against breed specific legislation.
As we advance
as a society, embracing compassion along the way must be part of the path
forward. This of course includes the way in which we treat and respect the
animal kingdom, value of live, living conditions, general treatment, future
legislation and educational advancements.
in general have come to value the positive role that companion animals play in
our lives. However there is a persistent gap between the community’s desire to
live alongside animals and its understanding of how to properly interact with
an important step in ensuring safety for people and animals, rather than a
strict legislative agenda that is ignorant of professional advice, and that
includes breed specific legislation.
Australian veterinary association and indeed the same groups in England, Canada
and the US, have all recognised that BS legislative approaches have been a
on humans, other companion animals, livestock and wildlife in Australia are
to other developed countries, in terms of available data, so the very fact most
of the experts in animal welfare in all these countries are against BSL, must
be heard by our political representatives.
of dogs receive more media attention when attacks take place, even though the
frequency of attacks by these breeds may be small in numbers, this fact alone
has manipulated public concerns.
years countries including Australia have attempted to regulate certain breeds
in an attempt to reduce the frequency of dog bites, rather than invest in
education or act in a more equitable manner by basing their approach on the
identification of individual potentially dangerous animals.
from all over the world have also been very clear, that when tested for natural
aggression, breed alone has had no influence, this point alone should deter
such an uneducated approach to the reduction of dog bites in Australia.
legislative agenda took a similar approach to bad human behaviour, there would
be uproar, because we have come far enough as a society to judge people on their
actions, the same equity must apply to all legislative advancements in animal welfare reforms.
between 70 and 80% of dog bites occur in the domestic environment, yet media
reporting tends to lean towards animals at large, so when considering the best
way forward education and training will have a greater effect than BS bans.
In most domestic
situations it is less likely that reports will be made, where as in the public
domain most indeed will be, so the reported facts and figures are not a true
indicator of incidents let alone supportive of BSL.
studies the causes of dog bites, most of the victims are children and young
adults, and in the most it is the behaviour of the human not the animal that
cause the incidence to occur, so education is not just about how to handle and
train a companion animal, but teaching our children how to interact with them.
natural behaviour, including running, yelling, grabbing, hitting, quick and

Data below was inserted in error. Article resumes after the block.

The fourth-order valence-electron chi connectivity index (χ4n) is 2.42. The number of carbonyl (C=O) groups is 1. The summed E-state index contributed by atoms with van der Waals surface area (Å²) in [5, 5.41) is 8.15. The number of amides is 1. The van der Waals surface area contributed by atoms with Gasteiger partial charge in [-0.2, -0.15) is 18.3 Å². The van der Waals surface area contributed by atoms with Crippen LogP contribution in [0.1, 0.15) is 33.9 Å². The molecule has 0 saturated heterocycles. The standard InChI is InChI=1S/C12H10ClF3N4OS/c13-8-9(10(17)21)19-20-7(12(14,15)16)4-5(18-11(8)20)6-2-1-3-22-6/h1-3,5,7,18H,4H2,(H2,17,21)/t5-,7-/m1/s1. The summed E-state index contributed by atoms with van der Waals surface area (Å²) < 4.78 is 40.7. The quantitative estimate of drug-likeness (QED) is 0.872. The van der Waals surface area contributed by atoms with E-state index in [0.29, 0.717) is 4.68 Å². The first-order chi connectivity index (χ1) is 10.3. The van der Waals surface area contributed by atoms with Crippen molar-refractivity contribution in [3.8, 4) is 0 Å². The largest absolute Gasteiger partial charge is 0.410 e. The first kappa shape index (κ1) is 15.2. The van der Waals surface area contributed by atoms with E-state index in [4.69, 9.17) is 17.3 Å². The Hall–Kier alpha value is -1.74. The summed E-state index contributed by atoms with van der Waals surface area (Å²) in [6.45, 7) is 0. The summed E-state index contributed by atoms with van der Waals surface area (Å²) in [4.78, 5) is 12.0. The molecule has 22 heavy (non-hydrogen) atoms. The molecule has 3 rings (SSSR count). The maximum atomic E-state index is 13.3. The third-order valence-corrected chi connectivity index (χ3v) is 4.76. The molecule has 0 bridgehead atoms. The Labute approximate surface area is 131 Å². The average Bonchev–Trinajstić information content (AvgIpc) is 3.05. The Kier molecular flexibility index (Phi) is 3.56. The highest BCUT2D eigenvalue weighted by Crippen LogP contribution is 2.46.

movements, and maintaining eye contact, put them at risk for dog bite injuries.
Children also have a habit of having their face too close to the dog, which
also increases the risk of facial injuries and more severe trauma.
many reasons to stand against BS legislation;
breed on its own is not an effective indicator or predictor of aggression in Dog’s.
* It is not
possible to precisely determine the breed of the types of dogs
targeted by breed-specific legislation by appearance or by DNA
* The number
of animals that would need to be removed from a community to have a
meaningful impact on hospital admissions is so high that the removal of any one breed
have negligible impact.
legislation ignores the human element whereby dog owners who desire that kind of dog will simply substitute another breed of dog of similar size, strength
and perception of aggressive tendencies.
* The size or
build of a dog has no correlation to aggressive behaviour.
* Most dog bites are the result of the actions of the human component.
* And finally it is not a compassionate nor equitable approach.
Jack Russell terriers
and German Sheppard’s head the list of reported dog bites, yet they have yet to make the list, while breed specific
legislation takes the approach of what damage a dog may do if indeed it does bite,
a very uneducated one at that.
So it is a
well known fact that the kind of people that prefer larger breeds of dogs that
they perceive to be aggressive in nature, will still find a way to achieve
their goals, regardless of any proposed breed specific legislation.
Animal bites are more so based on the animals training, social surroundings and
indeed the behaviour of the human involved, so education is the key, not ill
thought legislative agenda.
saying “Judge the deed not the breed” is definitely well said, but just maybe
it is the lack of education and short falls in regards to the responsibility of
parents and animal owners that should be put under the microscope.